Five Ways to Relieve Your Child’s Anxiety At The Dentist


By Karleia Steiner


A visit to the dentist doesn’t need to be synonymous with a visit to see the boogeyman. The fear that comes with dental visits is a learned one. If practiced while children are young, dental visits can be as cool as the mint mouthwash at the end of a cleaning. Listed below are five ways to relieve your child’s anxiety at the dentist.

1. Dental Hygiene Habits

As soon as a child receives their first tooth, make a big deal about it. Celebrate it as a milestone that marks their growth. Allow them to take a picture and proudly smile to show it off. While the excitement lingers, stress the importance of taking good care of the teeth. A child should own (and use) their special toothbrush, toothpaste and floss. Make it an unavoidable part of their daily routine. This will help oral health be viewed as a priority and a joy!


2. Regular Visits

As often as recommended by the dentist, make regular visits a priority. The more a child visits the dentist, the more they’ll get used to the environment and the anxiety will eventually dissipate.


3. Conversation 

A child will naturally ask questions about a visit to the dentist. Keep the conversation as positive and upbeat as possible. It’s important not to lie to a child but don’t use words that might scare them out of the chair like needle, drill, or bloody mess.


4. Choice of Dentist

Do personal due diligence and find a dentist that will cater to the needs and sensitivities of a child. Not all dentists know how to be kind and pleasant to little clients. Sometimes, dental visits for children might arrive with the infamous meltdown. Dentists with good bedside manor like Dr. Bryan Murrayare expectant of these situations from children and are well-equipped to handle them. Selecting the perfect dentist can literally make or break the situation so choose wisely.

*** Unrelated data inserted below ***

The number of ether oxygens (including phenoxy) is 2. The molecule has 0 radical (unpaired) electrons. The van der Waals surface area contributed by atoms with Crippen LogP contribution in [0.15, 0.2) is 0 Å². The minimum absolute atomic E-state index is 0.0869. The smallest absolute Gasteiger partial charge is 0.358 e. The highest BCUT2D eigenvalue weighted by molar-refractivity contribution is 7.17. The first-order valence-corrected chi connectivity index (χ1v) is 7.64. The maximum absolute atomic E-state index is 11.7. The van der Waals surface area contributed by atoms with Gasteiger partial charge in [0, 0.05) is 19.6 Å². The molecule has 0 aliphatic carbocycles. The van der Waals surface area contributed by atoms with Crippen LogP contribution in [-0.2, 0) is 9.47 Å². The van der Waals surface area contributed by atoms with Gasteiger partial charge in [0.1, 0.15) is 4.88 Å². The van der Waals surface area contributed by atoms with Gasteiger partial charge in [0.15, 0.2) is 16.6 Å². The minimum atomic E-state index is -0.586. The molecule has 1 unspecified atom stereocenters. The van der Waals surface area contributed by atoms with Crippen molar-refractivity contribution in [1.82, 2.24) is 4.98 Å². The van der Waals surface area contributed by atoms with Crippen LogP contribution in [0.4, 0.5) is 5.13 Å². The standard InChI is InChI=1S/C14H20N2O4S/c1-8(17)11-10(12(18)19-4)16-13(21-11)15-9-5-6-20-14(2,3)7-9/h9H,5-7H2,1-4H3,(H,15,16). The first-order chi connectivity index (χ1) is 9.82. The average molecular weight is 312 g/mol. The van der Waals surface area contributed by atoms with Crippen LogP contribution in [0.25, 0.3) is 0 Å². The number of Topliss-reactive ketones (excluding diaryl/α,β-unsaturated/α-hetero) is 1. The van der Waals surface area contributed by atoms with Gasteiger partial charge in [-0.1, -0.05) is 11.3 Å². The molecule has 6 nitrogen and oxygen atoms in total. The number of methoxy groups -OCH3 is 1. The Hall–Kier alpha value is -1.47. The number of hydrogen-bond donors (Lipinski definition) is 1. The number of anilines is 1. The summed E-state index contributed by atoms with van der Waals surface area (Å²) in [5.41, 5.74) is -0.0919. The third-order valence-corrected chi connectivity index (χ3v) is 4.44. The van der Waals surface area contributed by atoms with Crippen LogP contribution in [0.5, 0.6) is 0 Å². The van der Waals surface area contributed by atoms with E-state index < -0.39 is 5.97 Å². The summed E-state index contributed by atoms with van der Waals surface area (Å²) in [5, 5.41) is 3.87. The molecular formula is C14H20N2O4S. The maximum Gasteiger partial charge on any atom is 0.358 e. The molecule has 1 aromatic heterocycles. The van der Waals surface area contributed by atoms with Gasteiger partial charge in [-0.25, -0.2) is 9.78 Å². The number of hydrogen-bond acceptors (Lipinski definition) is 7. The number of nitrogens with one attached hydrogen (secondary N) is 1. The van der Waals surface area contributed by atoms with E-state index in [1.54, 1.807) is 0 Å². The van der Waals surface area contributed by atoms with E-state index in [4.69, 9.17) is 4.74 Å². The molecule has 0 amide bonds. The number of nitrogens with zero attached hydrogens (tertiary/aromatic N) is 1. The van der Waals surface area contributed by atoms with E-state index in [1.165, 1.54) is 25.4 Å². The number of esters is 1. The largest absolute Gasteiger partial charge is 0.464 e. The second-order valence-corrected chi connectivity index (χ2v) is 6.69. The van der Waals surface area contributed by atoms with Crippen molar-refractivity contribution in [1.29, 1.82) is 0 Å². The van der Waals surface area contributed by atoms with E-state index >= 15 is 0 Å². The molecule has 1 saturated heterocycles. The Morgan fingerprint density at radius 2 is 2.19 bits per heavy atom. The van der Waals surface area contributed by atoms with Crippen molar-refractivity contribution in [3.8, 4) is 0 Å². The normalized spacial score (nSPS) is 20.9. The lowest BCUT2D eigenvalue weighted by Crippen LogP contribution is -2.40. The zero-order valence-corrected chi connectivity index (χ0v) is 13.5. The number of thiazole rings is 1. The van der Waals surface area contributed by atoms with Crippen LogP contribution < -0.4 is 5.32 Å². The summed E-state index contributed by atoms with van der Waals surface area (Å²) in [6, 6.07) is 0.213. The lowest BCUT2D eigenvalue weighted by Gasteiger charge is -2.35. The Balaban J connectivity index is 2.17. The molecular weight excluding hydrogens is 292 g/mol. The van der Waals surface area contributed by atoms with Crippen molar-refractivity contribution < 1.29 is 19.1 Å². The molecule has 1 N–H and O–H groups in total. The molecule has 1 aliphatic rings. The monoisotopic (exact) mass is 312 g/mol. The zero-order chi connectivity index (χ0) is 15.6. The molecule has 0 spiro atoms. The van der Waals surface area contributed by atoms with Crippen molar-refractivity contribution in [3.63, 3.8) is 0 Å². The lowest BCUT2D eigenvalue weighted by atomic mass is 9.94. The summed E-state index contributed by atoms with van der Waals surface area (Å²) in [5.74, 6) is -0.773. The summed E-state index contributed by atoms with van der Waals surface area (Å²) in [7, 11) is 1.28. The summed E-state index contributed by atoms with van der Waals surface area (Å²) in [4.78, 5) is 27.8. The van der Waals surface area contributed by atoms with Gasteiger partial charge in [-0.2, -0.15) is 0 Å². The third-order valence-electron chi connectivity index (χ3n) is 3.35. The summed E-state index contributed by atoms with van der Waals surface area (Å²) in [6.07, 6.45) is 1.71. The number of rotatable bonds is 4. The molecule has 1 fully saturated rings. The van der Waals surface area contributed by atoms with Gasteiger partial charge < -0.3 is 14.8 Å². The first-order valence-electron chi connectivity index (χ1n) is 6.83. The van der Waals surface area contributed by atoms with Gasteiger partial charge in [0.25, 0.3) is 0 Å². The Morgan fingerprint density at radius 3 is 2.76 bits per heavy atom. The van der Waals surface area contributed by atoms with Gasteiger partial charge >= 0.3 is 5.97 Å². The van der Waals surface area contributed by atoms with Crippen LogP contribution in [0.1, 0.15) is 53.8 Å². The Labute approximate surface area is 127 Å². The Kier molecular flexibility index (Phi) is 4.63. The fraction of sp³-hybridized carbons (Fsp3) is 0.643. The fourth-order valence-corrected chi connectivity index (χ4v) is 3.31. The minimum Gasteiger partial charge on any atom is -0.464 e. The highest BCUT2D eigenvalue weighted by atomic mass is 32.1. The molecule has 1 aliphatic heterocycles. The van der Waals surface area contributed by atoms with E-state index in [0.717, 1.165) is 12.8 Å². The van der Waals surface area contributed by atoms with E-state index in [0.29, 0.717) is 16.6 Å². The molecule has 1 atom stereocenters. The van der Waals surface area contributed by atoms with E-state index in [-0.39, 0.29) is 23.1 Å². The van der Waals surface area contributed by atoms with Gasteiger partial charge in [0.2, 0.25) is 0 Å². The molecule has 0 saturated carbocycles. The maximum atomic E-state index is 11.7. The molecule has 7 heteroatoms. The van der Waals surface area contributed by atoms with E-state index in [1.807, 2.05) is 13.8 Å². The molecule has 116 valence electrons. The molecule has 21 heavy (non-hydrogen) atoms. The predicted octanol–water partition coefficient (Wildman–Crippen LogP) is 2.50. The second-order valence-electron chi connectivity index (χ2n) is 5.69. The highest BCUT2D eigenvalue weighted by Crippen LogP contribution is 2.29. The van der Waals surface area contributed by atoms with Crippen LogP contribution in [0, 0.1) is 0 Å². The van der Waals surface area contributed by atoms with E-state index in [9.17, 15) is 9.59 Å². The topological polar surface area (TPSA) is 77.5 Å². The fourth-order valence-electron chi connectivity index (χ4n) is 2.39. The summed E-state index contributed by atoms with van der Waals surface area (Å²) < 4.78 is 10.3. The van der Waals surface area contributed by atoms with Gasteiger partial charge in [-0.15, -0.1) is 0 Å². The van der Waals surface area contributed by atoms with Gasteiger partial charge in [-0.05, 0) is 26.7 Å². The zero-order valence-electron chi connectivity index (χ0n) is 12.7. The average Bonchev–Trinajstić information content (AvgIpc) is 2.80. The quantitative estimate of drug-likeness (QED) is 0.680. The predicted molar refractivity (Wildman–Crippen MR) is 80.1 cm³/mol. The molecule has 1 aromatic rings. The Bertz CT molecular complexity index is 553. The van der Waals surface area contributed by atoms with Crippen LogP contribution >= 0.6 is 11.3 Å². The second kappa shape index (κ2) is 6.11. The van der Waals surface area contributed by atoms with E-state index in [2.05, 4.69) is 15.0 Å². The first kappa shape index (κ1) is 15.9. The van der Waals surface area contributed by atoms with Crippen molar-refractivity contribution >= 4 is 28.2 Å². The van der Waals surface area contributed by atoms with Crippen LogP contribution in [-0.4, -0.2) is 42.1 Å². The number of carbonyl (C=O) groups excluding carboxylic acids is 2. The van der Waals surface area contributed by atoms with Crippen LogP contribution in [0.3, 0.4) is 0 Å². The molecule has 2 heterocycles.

5. Special Event

When it’s time to visit the dentist, make it a special event the child learns to be excited about. Create an itinerary for the day so that the dentist is just a stop in between other fun places like the zoo and the child’s favorite restaurant. With such a fun-filled day, it’s hard to make the dentist seem like a chore or an unwanted place to visit!


While these tactics can help relieve a child’s anxiety about a visit to the dentist, keep in mind that things may go south just because children are creatures of unexpected behavior. One minute, they might be excited. After sitting in the chair for a while, they might get frustrated. As the parent, be supportive, loving and compliant with what the dentist requests so that the experience can be a smooth as possible for everyone involved!


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